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Old 06-11-2011, 09:07 AM
 
Location: Pittsburgh
10,756 posts, read 6,716,113 times
Reputation: 3129
Quote:
Originally Posted by Tallysmom View Post
Was it in good enough condition to resell? Do you have a rehab place like that around that would take it? I just hate seeing these things go into landfill....
If you set an aluminum door on the street side it would be gone in less than two hours. Someone would grab it and take it to the scrap yard. Aluminum is a good metal. They don't go to a landfill. Even if it was set out of the garbage, someone would grab it or maybe the garbage man would keep it for himself to scrap.
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Old 06-11-2011, 03:01 PM
 
Location: Pittsburgh area
9,872 posts, read 8,624,890 times
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There's also Construction Junction that will take a lot of things for reuse or perhaps scrap if not in reusable condition. Although I don't think many would reuse an old aluminum screen door. They have a lot of old wood entry doors though.
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Old 07-09-2011, 01:30 PM
 
58 posts, read 73,355 times
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Is the metal porch structure an original design to early 20th century home?

We are buying a 1926 2-story stucco twin home in Roxborough (a Philly neighborhood). The neighborhood was originally built as a working class neighborhood for mill workers. In Philly, a lot of the homes have this iron porch design, which I thought was a mid-20th century design, not 1920s. However, MOST of homes have this same porch style. A lot of the homes also have hideous plastic or aluminum awnings and siding covering up the decorative trim work. SO perhaps there was some huge surge of rehab in the mid-1900s. We also found out that home contractors would go door-to-door selling home additions. Our neighbor has an identical mudroom addition off the rear of her house. Perhaps the porch could have been renovated at the same time by these door-to-door salesmen.

Anyone know the history of these architectural elements?
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Old 07-09-2011, 02:33 PM
 
Location: City of McKeesport
3,884 posts, read 3,571,936 times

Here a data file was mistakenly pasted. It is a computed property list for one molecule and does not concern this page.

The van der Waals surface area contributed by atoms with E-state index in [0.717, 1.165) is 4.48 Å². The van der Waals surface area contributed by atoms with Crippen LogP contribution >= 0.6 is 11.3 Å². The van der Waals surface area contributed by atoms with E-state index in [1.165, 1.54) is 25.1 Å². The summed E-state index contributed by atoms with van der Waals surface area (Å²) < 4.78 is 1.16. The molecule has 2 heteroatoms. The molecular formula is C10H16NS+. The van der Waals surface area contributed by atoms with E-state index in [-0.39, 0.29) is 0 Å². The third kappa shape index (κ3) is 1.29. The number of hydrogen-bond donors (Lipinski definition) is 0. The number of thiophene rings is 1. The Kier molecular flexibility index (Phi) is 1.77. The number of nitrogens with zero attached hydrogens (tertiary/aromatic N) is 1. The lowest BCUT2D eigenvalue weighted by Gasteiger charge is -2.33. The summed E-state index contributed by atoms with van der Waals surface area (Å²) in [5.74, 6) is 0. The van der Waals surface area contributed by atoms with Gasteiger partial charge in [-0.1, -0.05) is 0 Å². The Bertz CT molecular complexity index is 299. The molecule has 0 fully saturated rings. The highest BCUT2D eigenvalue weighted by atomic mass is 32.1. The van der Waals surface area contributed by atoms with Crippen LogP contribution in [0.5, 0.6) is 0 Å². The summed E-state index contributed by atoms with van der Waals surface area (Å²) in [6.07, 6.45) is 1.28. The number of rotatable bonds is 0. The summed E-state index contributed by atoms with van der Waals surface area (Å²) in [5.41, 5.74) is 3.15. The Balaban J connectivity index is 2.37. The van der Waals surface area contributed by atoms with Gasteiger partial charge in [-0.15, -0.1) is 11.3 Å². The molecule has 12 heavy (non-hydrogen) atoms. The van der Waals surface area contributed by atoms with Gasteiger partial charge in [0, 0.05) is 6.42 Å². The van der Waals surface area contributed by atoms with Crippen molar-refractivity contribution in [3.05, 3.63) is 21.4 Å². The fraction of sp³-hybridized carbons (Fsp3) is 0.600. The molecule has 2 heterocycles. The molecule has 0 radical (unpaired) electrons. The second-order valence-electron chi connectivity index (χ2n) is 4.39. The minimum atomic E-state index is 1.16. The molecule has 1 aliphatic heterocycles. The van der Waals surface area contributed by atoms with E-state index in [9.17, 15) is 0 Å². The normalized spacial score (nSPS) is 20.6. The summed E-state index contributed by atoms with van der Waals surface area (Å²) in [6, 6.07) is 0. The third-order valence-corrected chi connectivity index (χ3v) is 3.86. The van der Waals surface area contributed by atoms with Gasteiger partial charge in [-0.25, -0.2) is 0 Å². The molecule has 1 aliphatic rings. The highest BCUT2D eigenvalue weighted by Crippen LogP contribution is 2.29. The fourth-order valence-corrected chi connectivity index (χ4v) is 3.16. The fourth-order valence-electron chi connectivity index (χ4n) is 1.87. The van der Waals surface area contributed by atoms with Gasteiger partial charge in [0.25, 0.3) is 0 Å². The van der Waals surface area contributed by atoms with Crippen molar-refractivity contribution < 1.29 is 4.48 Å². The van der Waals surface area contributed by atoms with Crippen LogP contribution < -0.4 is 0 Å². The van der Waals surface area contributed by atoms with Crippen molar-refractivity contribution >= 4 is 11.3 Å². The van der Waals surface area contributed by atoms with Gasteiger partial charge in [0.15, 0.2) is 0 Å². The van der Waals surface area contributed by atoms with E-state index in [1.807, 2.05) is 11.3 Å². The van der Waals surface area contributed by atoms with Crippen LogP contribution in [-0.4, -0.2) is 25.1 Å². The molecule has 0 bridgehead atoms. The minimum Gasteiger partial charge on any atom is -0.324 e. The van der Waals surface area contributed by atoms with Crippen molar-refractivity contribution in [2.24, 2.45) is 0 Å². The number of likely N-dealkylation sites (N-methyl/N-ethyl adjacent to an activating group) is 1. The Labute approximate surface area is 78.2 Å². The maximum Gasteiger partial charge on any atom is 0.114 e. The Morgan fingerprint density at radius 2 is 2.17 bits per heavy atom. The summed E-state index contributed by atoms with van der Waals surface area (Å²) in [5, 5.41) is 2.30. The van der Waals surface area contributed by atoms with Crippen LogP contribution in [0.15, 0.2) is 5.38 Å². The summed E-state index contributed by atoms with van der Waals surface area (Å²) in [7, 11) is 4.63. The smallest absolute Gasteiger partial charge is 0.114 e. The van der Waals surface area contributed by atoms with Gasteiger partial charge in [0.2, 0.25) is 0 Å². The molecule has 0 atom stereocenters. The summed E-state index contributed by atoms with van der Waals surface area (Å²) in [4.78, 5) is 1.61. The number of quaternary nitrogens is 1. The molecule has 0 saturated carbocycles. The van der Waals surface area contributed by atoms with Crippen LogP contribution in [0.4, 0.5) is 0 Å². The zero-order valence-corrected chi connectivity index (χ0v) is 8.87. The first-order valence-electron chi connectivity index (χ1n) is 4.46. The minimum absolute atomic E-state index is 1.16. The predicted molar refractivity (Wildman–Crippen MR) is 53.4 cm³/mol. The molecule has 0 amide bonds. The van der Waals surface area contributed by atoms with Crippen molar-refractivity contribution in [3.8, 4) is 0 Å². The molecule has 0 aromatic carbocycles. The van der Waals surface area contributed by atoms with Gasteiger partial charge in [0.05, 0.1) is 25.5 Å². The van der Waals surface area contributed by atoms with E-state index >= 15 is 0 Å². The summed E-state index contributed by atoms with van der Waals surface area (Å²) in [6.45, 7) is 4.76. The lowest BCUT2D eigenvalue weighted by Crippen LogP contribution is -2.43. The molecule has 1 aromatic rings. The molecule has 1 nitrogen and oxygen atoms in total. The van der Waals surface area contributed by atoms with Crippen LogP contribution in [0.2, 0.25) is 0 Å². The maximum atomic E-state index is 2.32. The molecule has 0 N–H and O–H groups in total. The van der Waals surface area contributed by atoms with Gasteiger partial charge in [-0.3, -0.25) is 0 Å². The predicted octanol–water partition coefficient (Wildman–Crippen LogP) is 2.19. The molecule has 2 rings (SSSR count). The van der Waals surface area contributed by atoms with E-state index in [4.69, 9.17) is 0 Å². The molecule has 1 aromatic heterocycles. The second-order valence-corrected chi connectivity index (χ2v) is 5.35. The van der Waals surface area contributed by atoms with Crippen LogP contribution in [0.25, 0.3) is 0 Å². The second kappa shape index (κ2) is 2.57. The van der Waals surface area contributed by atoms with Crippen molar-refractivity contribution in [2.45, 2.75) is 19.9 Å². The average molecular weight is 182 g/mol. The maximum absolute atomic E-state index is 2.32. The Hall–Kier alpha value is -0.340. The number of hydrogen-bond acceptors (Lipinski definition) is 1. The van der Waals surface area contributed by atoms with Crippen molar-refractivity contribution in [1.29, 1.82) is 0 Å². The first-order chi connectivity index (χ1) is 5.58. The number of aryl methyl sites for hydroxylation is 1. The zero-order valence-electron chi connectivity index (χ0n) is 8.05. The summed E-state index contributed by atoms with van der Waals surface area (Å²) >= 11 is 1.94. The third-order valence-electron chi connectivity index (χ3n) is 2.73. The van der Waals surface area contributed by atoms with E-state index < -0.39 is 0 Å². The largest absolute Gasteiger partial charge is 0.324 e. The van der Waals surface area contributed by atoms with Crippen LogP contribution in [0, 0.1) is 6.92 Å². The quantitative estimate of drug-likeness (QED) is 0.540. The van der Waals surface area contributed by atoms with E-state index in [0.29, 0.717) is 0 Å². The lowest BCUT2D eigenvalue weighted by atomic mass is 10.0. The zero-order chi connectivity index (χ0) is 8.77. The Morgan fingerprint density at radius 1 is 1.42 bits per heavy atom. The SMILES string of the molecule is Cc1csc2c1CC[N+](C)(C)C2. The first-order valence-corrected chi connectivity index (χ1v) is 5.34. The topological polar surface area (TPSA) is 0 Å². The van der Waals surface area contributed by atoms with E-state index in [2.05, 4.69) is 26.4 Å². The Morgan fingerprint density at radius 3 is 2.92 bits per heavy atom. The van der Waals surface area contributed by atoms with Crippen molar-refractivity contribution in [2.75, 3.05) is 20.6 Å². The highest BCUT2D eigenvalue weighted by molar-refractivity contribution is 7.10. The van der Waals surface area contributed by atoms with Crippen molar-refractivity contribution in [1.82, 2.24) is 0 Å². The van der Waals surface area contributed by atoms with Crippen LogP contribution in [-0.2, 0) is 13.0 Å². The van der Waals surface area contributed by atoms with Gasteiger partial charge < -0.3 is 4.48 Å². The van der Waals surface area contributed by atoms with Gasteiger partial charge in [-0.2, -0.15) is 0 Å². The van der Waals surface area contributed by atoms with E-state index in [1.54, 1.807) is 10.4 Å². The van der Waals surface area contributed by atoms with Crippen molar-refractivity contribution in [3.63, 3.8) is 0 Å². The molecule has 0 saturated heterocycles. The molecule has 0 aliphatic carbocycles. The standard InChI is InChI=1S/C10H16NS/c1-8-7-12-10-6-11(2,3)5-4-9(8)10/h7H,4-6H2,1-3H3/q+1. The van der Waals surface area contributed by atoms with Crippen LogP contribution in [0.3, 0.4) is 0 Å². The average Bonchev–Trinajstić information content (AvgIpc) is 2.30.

Reputation: 2327
Quote:
Originally Posted by sullivjo View Post
Is the metal porch structure an original design to early 20th century home?

We are buying a 1926 2-story stucco twin home in Roxborough (a Philly neighborhood). The neighborhood was originally built as a working class neighborhood for mill workers. In Philly, a lot of the homes have this iron porch design, which I thought was a mid-20th century design, not 1920s. However, MOST of homes have this same porch style. A lot of the homes also have hideous plastic or aluminum awnings and siding covering up the decorative trim work. SO perhaps there was some huge surge of rehab in the mid-1900s. We also found out that home contractors would go door-to-door selling home additions. Our neighbor has an identical mudroom addition off the rear of her house. Perhaps the porch could have been renovated at the same time by these door-to-door salesmen.

Anyone know the history of these architectural elements?

Do you have a picture of the porch? Most of those metal porch designs were popular in the 1950s-1970s. My guess is the original porch would have been wood, or wood and concrete. If you have a picture (or one of a similar metal porch), I can tell you if it's likely original to the house.
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Old 07-11-2011, 10:31 AM
 
Location: Pittsburgh
10,756 posts, read 6,716,113 times
Reputation: 3129
Quote:
Originally Posted by sullivjo View Post
Is the metal porch structure an original design to early 20th century home?

We are buying a 1926 2-story stucco twin home in Roxborough (a Philly neighborhood). The neighborhood was originally built as a working class neighborhood for mill workers. In Philly, a lot of the homes have this iron porch design, which I thought was a mid-20th century design, not 1920s. However, MOST of homes have this same porch style. A lot of the homes also have hideous plastic or aluminum awnings and siding covering up the decorative trim work. SO perhaps there was some huge surge of rehab in the mid-1900s. We also found out that home contractors would go door-to-door selling home additions. Our neighbor has an identical mudroom addition off the rear of her house. Perhaps the porch could have been renovated at the same time by these door-to-door salesmen.

Anyone know the history of these architectural elements?
The Iron was a replacement to wood posts that could rot. Many people these days change them out for the original wood. Iron isn't as desirable from a architectural standpoint on a home build back in those days.
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